New Releases Wednesday

The Order of the Pure Moon Reflected on Water by Zen Cho

Published: June 23, 2020 by Tor.com Publishing

Goodreads

Synopsis: Zen Cho returns with a found family wuxia fantasy that combines the vibrancy of old school martial arts movies with characters drawn from the margins of history.

A bandit walks into a coffeehouse, and it all goes downhill from there. Guet Imm, a young votary of the Order of the Pure Moon, joins up with an eclectic group of thieves (whether they like it or not) in order to protect a sacred object, and finds herself in a far more complicated situation than she could have ever imagined.

Why I’m Excited: First off, the cover looks more like a painting than a book cover. I could stare at it all day. I was not familiar with the term “wuxia” when I happened on this book. But I looked it up and it means “martial hero”, so a hero of the martial arts. This just sounds so good! I want to read this so badly.

Sisters of Sword & Song by Rebecca Ross

Published: June 23, 2020 by Harper Teen

Goodreads

Synopsis: From the author of The Queen’s Rising comes a thrilling YA stand-alone fantasy about the unbreakable bond between sisters. Perfect for fans of Ember in the Ashes, Sky in the Deep, and Court of Fives.

After eight long years, Evadne will finally be reunited with her older sister, Halcyon, who has been proudly serving in the queen’s army. But when Halcyon appears earlier than expected, Eva knows something has gone terribly wrong. Halcyon is on the run, hunted by her commander and charged with murder.

Though Halcyon’s life is spared during her trial, the punishment is heavy. And when Eva volunteers to serve part of Halcyon’s sentence, she’s determined to find out exactly what happened. But as Eva begins her sentence, she quickly learns that there are fates much worse than death.

Why I’m Excited: The synopsis of this one made me want to learn more, so I did a little research. Turns out this book is an alternate history Ancient Greece. All of the gods/goddesses have left behind powerful relics that the Queen is on the hint for. Something goes wrong and Halcyon ends up charged with a murder. That sounds so good. And it sounds like a very good sibling story, where both siblings are good people who want to protect each other from the world. That appeals to me.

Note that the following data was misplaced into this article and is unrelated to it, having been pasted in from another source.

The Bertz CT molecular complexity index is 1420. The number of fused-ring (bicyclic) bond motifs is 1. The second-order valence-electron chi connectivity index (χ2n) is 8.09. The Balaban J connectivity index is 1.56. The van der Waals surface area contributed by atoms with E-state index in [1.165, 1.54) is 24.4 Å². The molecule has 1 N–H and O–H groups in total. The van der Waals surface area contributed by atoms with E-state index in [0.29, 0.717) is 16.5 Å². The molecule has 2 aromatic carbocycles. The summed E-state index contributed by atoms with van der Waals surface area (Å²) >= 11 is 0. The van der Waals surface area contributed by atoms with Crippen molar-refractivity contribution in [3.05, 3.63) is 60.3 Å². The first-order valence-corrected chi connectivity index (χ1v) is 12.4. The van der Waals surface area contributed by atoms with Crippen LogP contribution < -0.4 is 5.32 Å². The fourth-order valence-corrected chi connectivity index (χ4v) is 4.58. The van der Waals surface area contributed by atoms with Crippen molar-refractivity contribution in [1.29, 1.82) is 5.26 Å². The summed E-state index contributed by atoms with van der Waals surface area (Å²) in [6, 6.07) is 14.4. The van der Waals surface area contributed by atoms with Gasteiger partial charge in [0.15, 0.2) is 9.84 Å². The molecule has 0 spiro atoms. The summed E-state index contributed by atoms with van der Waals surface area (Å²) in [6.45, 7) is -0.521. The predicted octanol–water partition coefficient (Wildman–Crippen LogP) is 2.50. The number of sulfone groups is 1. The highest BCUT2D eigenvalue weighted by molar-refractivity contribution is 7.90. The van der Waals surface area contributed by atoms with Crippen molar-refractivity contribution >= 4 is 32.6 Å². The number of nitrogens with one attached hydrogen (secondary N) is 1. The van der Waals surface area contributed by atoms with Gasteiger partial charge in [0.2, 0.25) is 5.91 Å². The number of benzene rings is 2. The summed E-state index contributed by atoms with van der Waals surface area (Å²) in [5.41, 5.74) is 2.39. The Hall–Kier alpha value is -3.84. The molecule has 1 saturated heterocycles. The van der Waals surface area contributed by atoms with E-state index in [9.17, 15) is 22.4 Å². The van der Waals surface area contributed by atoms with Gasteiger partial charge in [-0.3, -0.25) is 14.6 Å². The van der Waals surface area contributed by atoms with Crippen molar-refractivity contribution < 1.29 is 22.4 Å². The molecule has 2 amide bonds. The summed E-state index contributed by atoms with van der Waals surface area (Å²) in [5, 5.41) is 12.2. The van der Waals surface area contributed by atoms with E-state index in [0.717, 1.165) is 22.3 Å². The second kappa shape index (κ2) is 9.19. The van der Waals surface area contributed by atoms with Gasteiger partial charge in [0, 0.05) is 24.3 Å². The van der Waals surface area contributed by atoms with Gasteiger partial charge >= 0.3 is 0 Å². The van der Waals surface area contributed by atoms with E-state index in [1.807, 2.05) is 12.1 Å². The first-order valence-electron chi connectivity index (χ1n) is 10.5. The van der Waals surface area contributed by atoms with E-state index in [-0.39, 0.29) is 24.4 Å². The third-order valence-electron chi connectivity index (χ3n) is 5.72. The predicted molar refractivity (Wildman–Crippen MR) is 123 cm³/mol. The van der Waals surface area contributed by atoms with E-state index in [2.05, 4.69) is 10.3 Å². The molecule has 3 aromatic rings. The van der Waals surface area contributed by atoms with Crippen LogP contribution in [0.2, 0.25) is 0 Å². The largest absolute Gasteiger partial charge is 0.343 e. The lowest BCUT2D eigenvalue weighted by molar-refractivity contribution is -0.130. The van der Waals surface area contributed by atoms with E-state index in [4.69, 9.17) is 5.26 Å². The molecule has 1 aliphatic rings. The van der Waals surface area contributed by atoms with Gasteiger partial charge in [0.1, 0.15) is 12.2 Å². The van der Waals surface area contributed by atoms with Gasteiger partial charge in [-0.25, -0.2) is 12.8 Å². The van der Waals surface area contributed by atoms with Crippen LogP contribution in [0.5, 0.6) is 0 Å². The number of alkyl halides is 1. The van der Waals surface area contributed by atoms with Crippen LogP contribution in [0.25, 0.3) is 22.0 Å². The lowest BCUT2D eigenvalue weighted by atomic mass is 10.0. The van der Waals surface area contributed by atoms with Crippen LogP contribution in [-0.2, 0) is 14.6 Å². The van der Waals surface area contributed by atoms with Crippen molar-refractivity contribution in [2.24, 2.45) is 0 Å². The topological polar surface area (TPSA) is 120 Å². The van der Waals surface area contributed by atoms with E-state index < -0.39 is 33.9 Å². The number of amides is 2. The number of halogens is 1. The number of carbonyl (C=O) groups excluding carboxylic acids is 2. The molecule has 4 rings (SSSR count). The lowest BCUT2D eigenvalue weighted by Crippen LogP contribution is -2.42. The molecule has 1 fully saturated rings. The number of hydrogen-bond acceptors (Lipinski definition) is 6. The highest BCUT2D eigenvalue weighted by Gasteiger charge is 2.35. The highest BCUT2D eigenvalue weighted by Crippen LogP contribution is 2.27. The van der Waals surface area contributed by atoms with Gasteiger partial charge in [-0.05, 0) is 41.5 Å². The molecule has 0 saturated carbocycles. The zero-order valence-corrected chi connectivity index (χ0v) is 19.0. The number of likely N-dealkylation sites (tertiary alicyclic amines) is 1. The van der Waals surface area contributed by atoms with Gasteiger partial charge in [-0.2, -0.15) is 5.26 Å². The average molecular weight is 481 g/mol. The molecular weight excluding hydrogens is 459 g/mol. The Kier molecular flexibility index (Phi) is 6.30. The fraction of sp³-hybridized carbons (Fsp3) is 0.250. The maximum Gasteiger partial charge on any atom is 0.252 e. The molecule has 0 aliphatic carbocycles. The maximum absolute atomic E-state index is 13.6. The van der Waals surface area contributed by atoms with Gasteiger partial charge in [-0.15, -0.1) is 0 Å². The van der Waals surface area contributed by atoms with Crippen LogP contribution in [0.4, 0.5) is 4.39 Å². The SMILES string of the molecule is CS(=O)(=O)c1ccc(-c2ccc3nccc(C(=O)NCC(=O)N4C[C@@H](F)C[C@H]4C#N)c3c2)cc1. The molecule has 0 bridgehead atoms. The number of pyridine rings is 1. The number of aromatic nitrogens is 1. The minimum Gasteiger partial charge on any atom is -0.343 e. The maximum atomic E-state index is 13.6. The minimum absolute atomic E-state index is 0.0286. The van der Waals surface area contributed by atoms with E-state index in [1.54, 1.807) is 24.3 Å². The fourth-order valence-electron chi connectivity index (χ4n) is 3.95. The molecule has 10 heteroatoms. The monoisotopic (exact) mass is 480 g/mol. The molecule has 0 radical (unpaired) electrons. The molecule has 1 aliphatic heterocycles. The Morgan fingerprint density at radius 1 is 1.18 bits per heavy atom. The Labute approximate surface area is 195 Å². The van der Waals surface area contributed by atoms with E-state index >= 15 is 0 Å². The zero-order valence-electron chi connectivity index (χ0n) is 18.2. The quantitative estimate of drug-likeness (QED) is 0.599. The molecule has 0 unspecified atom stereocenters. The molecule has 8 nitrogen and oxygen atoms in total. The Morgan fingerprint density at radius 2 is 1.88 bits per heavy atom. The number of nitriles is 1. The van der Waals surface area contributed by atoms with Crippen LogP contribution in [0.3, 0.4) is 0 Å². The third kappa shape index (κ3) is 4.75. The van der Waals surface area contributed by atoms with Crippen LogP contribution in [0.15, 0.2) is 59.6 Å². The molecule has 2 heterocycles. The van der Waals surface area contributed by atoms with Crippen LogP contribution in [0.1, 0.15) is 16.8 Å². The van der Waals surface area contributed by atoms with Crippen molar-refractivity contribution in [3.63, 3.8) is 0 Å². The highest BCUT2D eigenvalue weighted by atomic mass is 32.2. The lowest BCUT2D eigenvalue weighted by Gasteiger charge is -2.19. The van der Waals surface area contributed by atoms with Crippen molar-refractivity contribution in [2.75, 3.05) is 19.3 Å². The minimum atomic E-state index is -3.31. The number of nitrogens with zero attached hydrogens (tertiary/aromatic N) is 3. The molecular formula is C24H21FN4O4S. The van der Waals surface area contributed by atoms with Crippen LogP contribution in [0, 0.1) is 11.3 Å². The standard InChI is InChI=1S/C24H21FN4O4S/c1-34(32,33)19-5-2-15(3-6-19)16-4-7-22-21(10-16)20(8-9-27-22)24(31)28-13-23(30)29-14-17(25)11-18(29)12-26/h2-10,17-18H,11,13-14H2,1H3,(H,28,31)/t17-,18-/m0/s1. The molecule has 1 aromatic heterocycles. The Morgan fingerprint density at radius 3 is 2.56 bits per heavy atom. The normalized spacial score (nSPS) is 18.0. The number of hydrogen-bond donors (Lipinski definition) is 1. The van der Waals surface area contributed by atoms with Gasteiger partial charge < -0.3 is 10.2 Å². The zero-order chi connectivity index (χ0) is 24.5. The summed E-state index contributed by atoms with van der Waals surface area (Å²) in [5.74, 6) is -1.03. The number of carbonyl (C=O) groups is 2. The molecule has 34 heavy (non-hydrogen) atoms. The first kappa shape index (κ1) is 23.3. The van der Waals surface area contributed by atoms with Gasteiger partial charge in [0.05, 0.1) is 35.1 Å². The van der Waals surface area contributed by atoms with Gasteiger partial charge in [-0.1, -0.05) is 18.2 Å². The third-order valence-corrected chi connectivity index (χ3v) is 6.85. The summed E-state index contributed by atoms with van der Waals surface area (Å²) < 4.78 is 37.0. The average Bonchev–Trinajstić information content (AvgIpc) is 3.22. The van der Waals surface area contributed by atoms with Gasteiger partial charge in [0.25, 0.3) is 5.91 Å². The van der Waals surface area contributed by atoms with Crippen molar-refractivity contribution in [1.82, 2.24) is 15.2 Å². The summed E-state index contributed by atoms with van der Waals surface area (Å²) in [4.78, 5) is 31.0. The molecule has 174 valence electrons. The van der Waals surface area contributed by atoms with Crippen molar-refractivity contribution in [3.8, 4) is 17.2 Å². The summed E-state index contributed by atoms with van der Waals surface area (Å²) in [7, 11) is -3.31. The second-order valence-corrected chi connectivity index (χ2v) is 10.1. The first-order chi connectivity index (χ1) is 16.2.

Review: The End and Other Beginnings by Veronica Roth

The End and Other Beginnings by Veronica Roth

Published: October 1, 2019 by Katherine Tegen Books

Buy this book at: Amazon | Barnes & Noble | Book Depository

Rating:

Synopsis: Bestselling Divergent and Carve the Mark author Veronica Roth delivers a stunning collection of novella-length stories set in the future, illustrated with startling black-and-white artwork.

No world is like the other. Within this masterful collection, each setting is more strange and wonderful than the last, brimming with new technologies and beings. And yet, for all the advances in these futuristic lands, the people still must confront deeply human problems.

In these six stories, Veronica Roth reaches into the unknown and draws forth something startlingly familiar and profoundly beautiful.

With tales of friendship and revenge, plus two new stories from the Carve the Mark universe, this collection has something for new and old fans alike. Each story begins with a hope for a better end, but always end with a better understanding of the beginning.

With beautifully intricate black-and-white interior illustrations and a uniquely designed package, this is the perfect gift for book lovers. 

Review: Collections of short stories are a bit scary for me, as a reader. They are inevitably a mixed bag. I have never read a single one where I loved every story presented. Ultimately, all I can hope is that I enjoy a majority of them. This collection was so good! I would venture to say it is among the best short story collections I have ever read. Let’s break this down by story:

Inertia: I was thoroughly surprised by this story. I started out not liking it much and by the end I was sobbing. It was told in such a beautiful way and it was emotionally compelling. The basic premise is that in the future there is a technology to allow you to mentally relive memories with someone who is not likely to survive long and individually come to terms with the reality of their impending death. The main character is summoned to a visitation with her former best friend and their journey together is one of the most emotional things I have ever read. The story has stayed with me, even days later.

The Spinners: This story was not quite as good as the first. It was about a set of sisters, shortly after their mother was killed by an alien parasite. They have become distant as one has set upon a quest to exterminate all alien parasites and the other moves on and goes to college. But they are forced back together to take their mother’s ashes to the ocean, as she requested. It was an exciting story in parts and emotional in others.